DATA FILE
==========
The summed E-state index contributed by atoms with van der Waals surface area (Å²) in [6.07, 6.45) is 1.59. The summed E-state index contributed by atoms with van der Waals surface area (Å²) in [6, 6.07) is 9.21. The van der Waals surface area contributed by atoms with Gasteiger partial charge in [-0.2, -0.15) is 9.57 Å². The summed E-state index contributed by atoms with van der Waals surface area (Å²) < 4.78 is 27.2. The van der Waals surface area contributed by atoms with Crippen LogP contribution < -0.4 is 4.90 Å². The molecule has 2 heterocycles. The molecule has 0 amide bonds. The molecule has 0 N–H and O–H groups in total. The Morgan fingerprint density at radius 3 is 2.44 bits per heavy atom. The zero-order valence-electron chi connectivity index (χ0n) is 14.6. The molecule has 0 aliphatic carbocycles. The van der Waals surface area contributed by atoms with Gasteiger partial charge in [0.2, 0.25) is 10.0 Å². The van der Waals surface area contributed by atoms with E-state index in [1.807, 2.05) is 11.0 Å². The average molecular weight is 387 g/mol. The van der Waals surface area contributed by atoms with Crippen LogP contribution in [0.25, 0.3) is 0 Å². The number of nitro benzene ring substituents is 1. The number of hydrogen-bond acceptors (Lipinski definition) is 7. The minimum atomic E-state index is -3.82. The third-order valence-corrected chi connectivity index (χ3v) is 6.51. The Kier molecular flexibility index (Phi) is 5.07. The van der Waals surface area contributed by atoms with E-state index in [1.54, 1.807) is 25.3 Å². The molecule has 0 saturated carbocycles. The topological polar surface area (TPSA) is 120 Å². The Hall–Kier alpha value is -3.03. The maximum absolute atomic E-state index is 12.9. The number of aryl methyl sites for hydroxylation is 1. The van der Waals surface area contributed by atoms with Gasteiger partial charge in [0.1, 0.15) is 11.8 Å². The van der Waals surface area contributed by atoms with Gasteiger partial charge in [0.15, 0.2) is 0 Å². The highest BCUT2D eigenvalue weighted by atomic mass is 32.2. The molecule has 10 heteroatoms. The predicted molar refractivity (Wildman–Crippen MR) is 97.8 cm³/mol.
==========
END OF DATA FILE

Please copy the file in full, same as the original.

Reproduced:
The summed E-state index contributed by atoms with van der Waals surface area (Å²) in [6.07, 6.45) is 1.59. The summed E-state index contributed by atoms with van der Waals surface area (Å²) in [6, 6.07) is 9.21. The van der Waals surface area contributed by atoms with Gasteiger partial charge in [-0.2, -0.15) is 9.57 Å². The summed E-state index contributed by atoms with van der Waals surface area (Å²) < 4.78 is 27.2. The van der Waals surface area contributed by atoms with Crippen LogP contribution < -0.4 is 4.90 Å². The molecule has 2 heterocycles. The molecule has 0 amide bonds. The molecule has 0 N–H and O–H groups in total. The Morgan fingerprint density at radius 3 is 2.44 bits per heavy atom. The zero-order valence-electron chi connectivity index (χ0n) is 14.6. The molecule has 0 aliphatic carbocycles. The van der Waals surface area contributed by atoms with Gasteiger partial charge in [0.2, 0.25) is 10.0 Å². The van der Waals surface area contributed by atoms with E-state index in [1.807, 2.05) is 11.0 Å². The average molecular weight is 387 g/mol. The van der Waals surface area contributed by atoms with Crippen LogP contribution in [0.25, 0.3) is 0 Å². The number of nitro benzene ring substituents is 1. The number of hydrogen-bond acceptors (Lipinski definition) is 7. The minimum atomic E-state index is -3.82. The third-order valence-corrected chi connectivity index (χ3v) is 6.51. The Kier molecular flexibility index (Phi) is 5.07. The van der Waals surface area contributed by atoms with E-state index in [1.54, 1.807) is 25.3 Å². The molecule has 0 saturated carbocycles. The topological polar surface area (TPSA) is 120 Å². The Hall–Kier alpha value is -3.03. The maximum absolute atomic E-state index is 12.9. The number of aryl methyl sites for hydroxylation is 1. The van der Waals surface area contributed by atoms with Gasteiger partial charge in [0.1, 0.15) is 11.8 Å². The van der Waals surface area contributed by atoms with Gasteiger partial charge in [0.15, 0.2) is 0 Å². The highest BCUT2D eigenvalue weighted by atomic mass is 32.2. The molecule has 10 heteroatoms. The predicted molar refractivity (Wildman–Crippen MR) is 97.8 cm³/mol.